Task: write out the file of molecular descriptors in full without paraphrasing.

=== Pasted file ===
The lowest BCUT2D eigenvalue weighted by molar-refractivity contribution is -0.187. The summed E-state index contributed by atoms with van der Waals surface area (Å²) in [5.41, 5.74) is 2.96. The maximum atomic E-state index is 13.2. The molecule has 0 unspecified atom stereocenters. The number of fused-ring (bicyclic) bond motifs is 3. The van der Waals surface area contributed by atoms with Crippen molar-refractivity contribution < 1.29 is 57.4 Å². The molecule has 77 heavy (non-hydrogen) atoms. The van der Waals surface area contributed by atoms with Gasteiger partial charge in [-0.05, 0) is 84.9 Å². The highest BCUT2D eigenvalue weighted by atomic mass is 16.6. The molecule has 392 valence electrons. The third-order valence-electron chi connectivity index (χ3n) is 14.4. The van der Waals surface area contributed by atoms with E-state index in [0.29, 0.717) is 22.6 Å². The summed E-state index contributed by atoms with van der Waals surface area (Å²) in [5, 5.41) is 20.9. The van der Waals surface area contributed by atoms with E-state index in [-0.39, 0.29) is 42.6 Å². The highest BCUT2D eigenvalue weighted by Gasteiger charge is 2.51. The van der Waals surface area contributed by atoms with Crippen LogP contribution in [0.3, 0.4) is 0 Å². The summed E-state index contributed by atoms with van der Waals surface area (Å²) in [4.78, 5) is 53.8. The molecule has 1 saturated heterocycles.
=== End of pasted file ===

The lowest BCUT2D eigenvalue weighted by molar-refractivity contribution is -0.187. The summed E-state index contributed by atoms with van der Waals surface area (Å²) in [5.41, 5.74) is 2.96. The maximum atomic E-state index is 13.2. The molecule has 0 unspecified atom stereocenters. The number of fused-ring (bicyclic) bond motifs is 3. The van der Waals surface area contributed by atoms with Crippen molar-refractivity contribution < 1.29 is 57.4 Å². The molecule has 77 heavy (non-hydrogen) atoms. The van der Waals surface area contributed by atoms with Gasteiger partial charge in [-0.05, 0) is 84.9 Å². The highest BCUT2D eigenvalue weighted by atomic mass is 16.6. The molecule has 392 valence electrons. The third-order valence-electron chi connectivity index (χ3n) is 14.4. The van der Waals surface area contributed by atoms with E-state index in [0.29, 0.717) is 22.6 Å². The summed E-state index contributed by atoms with van der Waals surface area (Å²) in [5, 5.41) is 20.9. The van der Waals surface area contributed by atoms with E-state index in [-0.39, 0.29) is 42.6 Å². The highest BCUT2D eigenvalue weighted by Gasteiger charge is 2.51. The van der Waals surface area contributed by atoms with Crippen LogP contribution in [0.3, 0.4) is 0 Å². The summed E-state index contributed by atoms with van der Waals surface area (Å²) in [4.78, 5) is 53.8. The molecule has 1 saturated heterocycles.